It’s been several years now that I have been adding articles and videos to Mathbootcamps and there has been quite a learning curve as far as best practices and tools of the trade. After starting to teach online courses, it became even more important to have a “system” and I can finally say that I am happy with my full setup! In this post, I will talk about the tools that I am currently using the produce my screencasts.
Camstudio – this is my screencasting software of choice. This is 100% free and works as well as the $600 solutions I have seen elsewhere. The only real trouble can come from making very long videos. If your video is over 2 gigs (hard to do, but possible), this will simply not save the file. But, a good practice is to keep your videos short (not something I am always good at!) so this is a nonissue to me.
Zoomit64 – this is a free tool from microsoft that allows you to write on the screen of any windows computer. Prince George’s Community College has a really nice cheat sheet for working with it including shortcut keys (you want to know these!).
Powerpoint (or other presentation software) – Of course, there are plenty of other tools out there for making presentations. This is more of a familiarity thing for me as I can work with it quickly. In this case you could really use any tool. You just need a way to show some of the math that you are talking about onto the screen for recording etc.
TI-Smartview – this lets me show the calculator and buttons full screen (example). Another option would be to simply film the calculator but this looks much nicer in the end product. You just have to be careful – the 2 gig limit with camstudio will come up quickly here (I would say more than ~5 mins with the calculator at full screen is too long).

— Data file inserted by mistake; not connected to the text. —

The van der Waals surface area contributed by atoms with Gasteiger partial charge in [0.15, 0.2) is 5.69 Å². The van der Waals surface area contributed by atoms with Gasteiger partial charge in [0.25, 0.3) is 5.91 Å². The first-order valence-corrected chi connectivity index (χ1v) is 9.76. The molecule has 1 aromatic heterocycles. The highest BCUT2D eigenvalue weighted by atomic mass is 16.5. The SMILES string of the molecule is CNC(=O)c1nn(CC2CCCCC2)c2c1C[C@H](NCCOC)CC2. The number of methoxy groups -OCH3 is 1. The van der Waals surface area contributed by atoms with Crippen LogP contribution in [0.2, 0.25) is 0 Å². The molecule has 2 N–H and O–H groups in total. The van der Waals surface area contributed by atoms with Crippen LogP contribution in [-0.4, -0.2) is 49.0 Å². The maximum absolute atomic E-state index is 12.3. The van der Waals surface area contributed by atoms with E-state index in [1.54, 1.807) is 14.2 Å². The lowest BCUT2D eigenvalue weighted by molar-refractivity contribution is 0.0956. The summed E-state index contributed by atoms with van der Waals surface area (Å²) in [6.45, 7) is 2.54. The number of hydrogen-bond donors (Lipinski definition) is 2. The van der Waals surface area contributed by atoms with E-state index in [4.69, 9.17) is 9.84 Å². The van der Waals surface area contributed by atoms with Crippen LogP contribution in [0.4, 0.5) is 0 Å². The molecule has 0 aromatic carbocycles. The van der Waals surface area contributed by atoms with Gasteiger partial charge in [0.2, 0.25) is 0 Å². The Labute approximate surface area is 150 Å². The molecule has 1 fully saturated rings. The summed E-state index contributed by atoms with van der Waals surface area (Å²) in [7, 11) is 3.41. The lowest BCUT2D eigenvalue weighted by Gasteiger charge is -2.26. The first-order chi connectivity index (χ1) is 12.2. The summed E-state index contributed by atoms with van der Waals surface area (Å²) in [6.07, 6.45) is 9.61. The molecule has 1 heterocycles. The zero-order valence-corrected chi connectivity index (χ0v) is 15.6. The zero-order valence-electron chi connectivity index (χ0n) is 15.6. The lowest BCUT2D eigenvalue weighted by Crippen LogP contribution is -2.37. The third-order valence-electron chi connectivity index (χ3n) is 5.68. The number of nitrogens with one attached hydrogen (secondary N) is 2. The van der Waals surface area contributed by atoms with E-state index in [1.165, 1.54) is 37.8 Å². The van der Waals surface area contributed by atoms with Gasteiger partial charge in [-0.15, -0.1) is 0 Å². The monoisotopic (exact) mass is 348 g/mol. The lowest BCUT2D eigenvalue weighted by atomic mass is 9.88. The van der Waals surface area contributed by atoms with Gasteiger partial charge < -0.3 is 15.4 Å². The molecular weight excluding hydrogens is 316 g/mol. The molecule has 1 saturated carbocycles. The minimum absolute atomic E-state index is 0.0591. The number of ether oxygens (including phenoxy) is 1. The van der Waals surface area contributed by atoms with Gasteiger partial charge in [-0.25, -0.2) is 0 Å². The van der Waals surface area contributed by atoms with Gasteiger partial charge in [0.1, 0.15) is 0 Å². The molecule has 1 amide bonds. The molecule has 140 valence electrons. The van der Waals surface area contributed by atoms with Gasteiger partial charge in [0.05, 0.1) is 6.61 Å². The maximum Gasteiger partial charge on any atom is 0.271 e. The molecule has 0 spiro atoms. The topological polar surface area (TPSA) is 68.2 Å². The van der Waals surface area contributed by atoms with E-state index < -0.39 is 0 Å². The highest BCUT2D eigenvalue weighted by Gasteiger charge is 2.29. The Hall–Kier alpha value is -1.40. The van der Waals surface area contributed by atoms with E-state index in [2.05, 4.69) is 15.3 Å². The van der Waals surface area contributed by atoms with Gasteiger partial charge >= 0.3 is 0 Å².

Headset – while there are many fancier ones out there, I am currently using this 10 year old+ cyber acoustics headset. Personally, I find that I like having one ear open so I can hear myself better when recording.
In other words, you don’t have to go really crazy with the quality here. For our applications, you simply need something that will pick your voice up clearly. The adjustable mic is very important though because you want to maneuver this to avoid air bursts (pops when you say something that starts with “p” for instance) and so that we don’t hear your breathing in between every word!
Writing Pad – this is probably the biggest investment you will have to make. I have used the “cheap” $80 version for years and had no trouble. I did purchase the more expensive bamboo tablet and found that it was somewhat less responsive (perhaps it is better for art?). These are also nice to have laying around if you do a lot of math writing in word since mathtype now works decently with the math input panel.
That’s really it! Not a huge setup and it has allowed me to make a TON of videos at this point. You can see examples of what Ive made with this setup here: https://www.youtube.com/user/MathBootcamps/videos.